the grief of no longer living in a thin body
For some background information on my experience with an eating disorder, please take a quick review of this blog.
Up until the 10th grade I lived in a body that was much bigger than my peers and it brought me an immense amount of shame. It had bothered me for years, and was something that I wanted to change deeply.
One night some of my friends and I went out in a big group. I noticed that all of them were getting attention from boys except for me and I knew it was because I was fat. I felt embarrassed, rejected and lonely. That day I decided to lose weight and started a “lifestyle change” that developed into an eating disorder that robbed me of almost 10 years of my life.
fighting my body
Over those 10 years my weight fluctuated up and down 20-30 pounds at a time. However compared to my natural weight set point, my body was much smaller than it is now. However, not once did I feel the experience of being thin (or the elusive feeling I associated with “thinness”.). Rather, it felt like I was constantly fighting my body and weight gain felt like it was always lurking around the corner.
When I finally decided to say f*ck it and stopped dieting/intentionally pursuing weight loss, I gained a significant amount of weight back. Hence, I want to share the grief which I still hold onto.
what it feels like to grieve thinness
For the most part I have come to a place of acceptance around my new body. I am no longer working to change it, but that doesn’t mean I do not grieve what it was like to be thin. Weight loss became a source of connection with other people who were trying to lose or maintain their weight. It was something that was often talked about, and was the undercurrent of many of my conversations with other women: the idea that we were working to make our bodies better or smaller.
Trying to lose weight gave me the feeling of working towards a noble pursuit because what could be more noble than one’s “health”? The general consensus was what I was doing was the “right” thing. And while I am so incredibly grateful that I am no longer stuck in a very unhealthy relationship with food and my body, it doesn’t mean I don’t wish things were different sometimes; I still grieve how my life could have been different if I was thin.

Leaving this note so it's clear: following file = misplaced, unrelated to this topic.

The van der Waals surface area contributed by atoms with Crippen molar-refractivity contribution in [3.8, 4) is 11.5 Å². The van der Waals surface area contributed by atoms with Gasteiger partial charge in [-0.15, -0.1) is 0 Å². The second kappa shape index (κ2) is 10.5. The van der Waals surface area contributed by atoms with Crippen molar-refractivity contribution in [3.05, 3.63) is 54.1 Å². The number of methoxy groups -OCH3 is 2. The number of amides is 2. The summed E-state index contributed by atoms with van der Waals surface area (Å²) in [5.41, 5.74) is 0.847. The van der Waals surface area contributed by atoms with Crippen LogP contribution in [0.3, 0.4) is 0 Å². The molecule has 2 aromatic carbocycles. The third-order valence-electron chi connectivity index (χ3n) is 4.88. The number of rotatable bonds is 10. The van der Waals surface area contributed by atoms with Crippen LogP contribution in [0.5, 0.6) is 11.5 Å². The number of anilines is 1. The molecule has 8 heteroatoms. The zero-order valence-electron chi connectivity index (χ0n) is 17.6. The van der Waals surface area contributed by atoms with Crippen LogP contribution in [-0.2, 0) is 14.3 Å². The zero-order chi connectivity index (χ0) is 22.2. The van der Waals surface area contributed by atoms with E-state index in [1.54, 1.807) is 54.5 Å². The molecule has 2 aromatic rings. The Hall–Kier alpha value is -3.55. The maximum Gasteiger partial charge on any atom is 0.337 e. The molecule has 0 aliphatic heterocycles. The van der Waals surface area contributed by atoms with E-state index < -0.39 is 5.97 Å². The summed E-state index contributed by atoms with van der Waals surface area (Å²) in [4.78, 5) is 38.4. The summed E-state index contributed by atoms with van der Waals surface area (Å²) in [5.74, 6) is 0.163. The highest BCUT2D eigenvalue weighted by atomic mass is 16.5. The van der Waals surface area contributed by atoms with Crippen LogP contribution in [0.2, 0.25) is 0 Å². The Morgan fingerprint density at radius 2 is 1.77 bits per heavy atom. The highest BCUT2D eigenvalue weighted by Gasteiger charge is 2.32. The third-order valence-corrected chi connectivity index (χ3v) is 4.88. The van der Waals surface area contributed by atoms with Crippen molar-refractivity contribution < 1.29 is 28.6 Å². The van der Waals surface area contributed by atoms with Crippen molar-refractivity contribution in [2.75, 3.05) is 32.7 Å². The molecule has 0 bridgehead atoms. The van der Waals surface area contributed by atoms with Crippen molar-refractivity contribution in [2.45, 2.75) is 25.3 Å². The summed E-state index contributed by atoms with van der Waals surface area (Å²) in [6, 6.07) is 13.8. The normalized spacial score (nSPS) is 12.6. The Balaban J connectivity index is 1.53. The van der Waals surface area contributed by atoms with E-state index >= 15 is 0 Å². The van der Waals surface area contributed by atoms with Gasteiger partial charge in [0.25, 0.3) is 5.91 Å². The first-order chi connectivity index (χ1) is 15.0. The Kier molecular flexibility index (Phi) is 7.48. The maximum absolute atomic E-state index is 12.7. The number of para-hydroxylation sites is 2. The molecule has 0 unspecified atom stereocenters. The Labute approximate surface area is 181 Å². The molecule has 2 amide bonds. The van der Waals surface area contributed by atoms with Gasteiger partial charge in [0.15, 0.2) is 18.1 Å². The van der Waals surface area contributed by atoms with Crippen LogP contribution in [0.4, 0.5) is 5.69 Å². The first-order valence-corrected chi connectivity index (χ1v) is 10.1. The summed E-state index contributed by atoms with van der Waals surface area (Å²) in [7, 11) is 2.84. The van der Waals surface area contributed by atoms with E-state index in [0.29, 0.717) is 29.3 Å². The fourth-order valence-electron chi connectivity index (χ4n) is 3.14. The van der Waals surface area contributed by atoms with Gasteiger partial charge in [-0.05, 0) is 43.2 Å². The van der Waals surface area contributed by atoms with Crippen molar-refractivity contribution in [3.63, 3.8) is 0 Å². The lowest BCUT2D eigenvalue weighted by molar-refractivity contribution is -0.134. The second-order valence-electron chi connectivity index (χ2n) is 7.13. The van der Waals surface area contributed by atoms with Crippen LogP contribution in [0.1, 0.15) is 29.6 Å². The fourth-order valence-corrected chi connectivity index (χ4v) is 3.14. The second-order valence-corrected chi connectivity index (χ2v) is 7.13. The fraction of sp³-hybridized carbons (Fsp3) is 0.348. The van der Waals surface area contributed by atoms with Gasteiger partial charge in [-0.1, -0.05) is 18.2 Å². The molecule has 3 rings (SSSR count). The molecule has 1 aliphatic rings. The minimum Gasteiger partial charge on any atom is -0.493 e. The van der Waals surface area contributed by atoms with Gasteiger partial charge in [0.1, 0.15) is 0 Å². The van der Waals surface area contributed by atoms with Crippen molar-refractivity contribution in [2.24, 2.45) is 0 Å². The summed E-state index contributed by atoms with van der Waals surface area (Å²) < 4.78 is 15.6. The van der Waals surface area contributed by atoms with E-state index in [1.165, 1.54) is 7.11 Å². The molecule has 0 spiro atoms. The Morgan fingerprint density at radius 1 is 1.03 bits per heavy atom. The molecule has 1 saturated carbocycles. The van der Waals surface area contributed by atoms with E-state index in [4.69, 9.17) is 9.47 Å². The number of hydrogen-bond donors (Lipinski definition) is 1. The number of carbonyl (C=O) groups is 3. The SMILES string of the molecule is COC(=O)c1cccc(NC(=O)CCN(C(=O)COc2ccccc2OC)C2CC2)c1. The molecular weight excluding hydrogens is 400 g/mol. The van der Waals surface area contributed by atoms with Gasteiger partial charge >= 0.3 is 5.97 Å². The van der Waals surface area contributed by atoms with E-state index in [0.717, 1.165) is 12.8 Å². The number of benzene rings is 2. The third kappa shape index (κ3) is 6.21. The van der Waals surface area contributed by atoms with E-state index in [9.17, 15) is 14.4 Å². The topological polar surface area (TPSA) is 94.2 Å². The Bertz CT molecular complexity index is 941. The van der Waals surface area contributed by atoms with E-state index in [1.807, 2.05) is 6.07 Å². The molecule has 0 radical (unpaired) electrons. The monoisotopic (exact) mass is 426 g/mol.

my imagined version of a thin life
In my imagined version of a thin life I would be more confident and comfortable in myself. People would like me more, take me more seriously, find me more desirable, and see that I was worthy. I wouldn’t worry about how I looked in certain clothes or at certain angles because I could rest assured that everyone always thought I looked great.
Unfortunately, in reality, no matter how hard I work on loving myself and accepting my body, the world will always tell me I’m not good enough. I will never get sweeping validation from the outside world, because the general belief is that my body is bad so I have to fight twice as hard to learn to love this body of mine. For every reason I learn to love myself I will combat 10 different external rationales of disapproval.
my body is just the keeper of my magic
I’m heartbroken that for the vast majority of the world my body will never be celebrated like it once was… when I was starving and depressed and deeply sick. At that time my body was revered, rejoiced and people said it was an inspiration, but not now. Now the outside world sees disappointment. It doesn’t matter that I’ve found freedom, joy and contentment from stopping the fight with my body.
Nobody will understand that my body is just the keeper of my magic and its softness and curves aren’t something I feel ashamed about. I grieve that it will always be a fight to accept and love my body this way.
body acceptance is not linear
I’m sharing about my grief not as a sign that I want to change my body; but because body liberation and acceptance is not a linear process. It can feel discouraging to see other people who have found body acceptance/liberation/positivity and feel like you are doing something wrong if you don’t love your own body. But its not that simple, not even close. Some days are easier than others and over time it takes up less mental space, but I have found that for me, it is never something that is entirely finished.
I still struggle at times, and wish for the simplicity of thinness. But I take solace knowing that others before me have found peace and liberation and that I am more free and joyful now than I was a decade ago, so I can only imagine what the next decade will bring.
Have you struggled with the size of your body? Do you ever grieve for the life you thought you might have if your body was different? Feel free to share in the comments.
the grief of no longer living in a thin body
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